In 2022, Nerdfighters beat their previous record, by raising $3.2 million in less than 48 hours. 2023’s event raised more than $2.9 million — and then Nerdfighters broke their record again, raising more than $3.5 million in 2024.

What is the Foundation to Decrease World Suck?

The Foundation to Decrease World Suck is the foundation that supports the Project for Awesome. Incorporated as a nonprofit in 2012, the FTDWS serves to raise money for donations to various other charities.

The unique model of the Foundation to Decrease World Suck is part of what sets the Project for Awesome apart from other charity streams. 

Because the Foundation redistributes its donations to other causes, viewers get to advocate for causes close to their own hearts and vote for organizations they want to support.

The donation money raised during the Project for Awesome livestream is split in two ways. For the first 24 hours, donations are divided between two organizations chosen by Hank and John — Partners in Health (whose founder, Paul Farmer, died just days before the 2022 P4A event) and Save the Children — which focus on bringing life-saving medical care and humanitarian aid to communities that need it most. 

For the second half of the stream, all money raised is divided among viewer-selected organizations. 

Just like in the earliest days of the P4A, viewers may submit an organization of their choice for consideration by creating a video highlighting the charity and its work. 

Thumbnails of Hank Green and Submitted Videos for Project for Awesome
Videos submitted by the community / Screenshot via

Some of these videos are highlighted on stream, and viewers may cast their vote for any organization promoted in a video. After the stream, the charities whose videos earn the most votes receive a portion of the funds raised.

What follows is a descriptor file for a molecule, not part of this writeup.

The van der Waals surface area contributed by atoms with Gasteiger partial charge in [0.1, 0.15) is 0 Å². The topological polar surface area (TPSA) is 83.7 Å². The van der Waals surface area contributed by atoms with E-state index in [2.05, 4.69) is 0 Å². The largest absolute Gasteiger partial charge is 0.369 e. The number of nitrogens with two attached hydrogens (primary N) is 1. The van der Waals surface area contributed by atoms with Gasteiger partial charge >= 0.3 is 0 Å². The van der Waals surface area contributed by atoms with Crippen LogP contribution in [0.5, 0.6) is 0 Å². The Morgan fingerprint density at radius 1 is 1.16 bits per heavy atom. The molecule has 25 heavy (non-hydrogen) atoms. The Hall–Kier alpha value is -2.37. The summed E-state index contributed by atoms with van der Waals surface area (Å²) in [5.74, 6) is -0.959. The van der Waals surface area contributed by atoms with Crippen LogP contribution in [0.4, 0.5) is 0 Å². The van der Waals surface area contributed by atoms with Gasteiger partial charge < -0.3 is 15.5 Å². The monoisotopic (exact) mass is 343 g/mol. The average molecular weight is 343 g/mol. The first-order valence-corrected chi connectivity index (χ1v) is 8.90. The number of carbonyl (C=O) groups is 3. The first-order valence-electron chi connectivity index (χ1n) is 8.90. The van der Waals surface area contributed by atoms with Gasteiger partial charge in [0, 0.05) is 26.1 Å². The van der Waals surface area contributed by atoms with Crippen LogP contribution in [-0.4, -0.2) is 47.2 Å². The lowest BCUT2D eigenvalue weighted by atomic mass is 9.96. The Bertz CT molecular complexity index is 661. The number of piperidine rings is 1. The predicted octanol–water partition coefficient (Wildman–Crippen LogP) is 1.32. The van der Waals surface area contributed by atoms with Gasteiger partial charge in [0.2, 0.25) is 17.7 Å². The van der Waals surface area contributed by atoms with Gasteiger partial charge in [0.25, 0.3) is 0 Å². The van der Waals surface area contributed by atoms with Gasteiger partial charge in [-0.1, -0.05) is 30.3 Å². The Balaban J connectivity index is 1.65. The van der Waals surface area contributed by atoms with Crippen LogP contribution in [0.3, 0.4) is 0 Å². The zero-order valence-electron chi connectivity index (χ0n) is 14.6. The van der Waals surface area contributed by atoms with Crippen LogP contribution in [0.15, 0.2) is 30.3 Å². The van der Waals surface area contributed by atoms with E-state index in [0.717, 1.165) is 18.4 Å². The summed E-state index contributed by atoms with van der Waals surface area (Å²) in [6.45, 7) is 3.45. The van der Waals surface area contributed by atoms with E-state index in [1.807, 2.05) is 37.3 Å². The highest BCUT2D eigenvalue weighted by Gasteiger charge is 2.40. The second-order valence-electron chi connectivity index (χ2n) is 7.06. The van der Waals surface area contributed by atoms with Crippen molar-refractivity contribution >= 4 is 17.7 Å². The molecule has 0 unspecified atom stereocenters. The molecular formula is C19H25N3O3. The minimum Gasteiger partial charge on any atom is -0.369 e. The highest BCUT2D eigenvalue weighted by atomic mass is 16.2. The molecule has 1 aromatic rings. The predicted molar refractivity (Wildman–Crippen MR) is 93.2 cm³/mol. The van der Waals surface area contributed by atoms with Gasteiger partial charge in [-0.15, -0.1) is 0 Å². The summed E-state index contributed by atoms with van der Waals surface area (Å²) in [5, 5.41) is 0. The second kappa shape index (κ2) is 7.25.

It’s also possible to support the Foundation to Decrease World Suck throughout the year by donating directly, participating in corporate giving, or via Tab for a Cause, a browser extension that raises money for charities every time you open a new tab. 

How much has Project for Awesome raised for charity?

As of 2024, The Project for Awesome has raised more than $23 million for dozens of charities since its founding.
























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How To Get Involved in P4A

Logo Graphic: Project for Awesome - Online Creators Decreasing World Suck
Graphic courtesy of Project for Awesome

1. Support the Matching Fund

For a limited time before each year’s P4A, generous donors have the opportunity to donate $500 or more to the matching fund. Matching funds are an effective way to encourage donations from smaller donors who will be incentivized to unlock a doubled donation during the livestream.

2. Create a Video

Prior to the start of the livestream, anyone may submit a video promoting an organization or charity they wish to see supported by the Foundation to Decrease World Suck. Videos are uploaded to in the weeks before the stream, and they must be created specifically for the current year’s P4A in order to keep content relevant and engaging.

3. Vote for a Cause

Supporters have the chance to make their voices heard by voting for their favorite videos at The videos with the most votes are selected to receive a portion of the funds raised by the P4A.

4. Donate and Claim Perks

During the stream (and in the days surrounding it), supporters can make a donation to the Foundation to Decrease World Suck. Project for Awesome donations are tax-deductible. In return for their donations, donors may select to receive a perk. Perks are available at varying dollar amounts and often refer to fandom jokes or hijinks happening on stream.

5. Watch the P4A Livestream

Even without a donation, anyone can tune into the livestream. Viewers can connect with one another in live chat comments, see real-time donation updates, and celebrate fundraising milestones with Nerdfighteria.

What are some other ways the Green Brothers and Nerdfighters make a difference?

Notably, John and Hank Green have found several creative ways to make a difference throughout their public careers.

Check out our articles about these initiatives:

This article was first published on 02/25/2022 — and has been updated annually since then.

Article Details

February 21, 2024 11:34 AM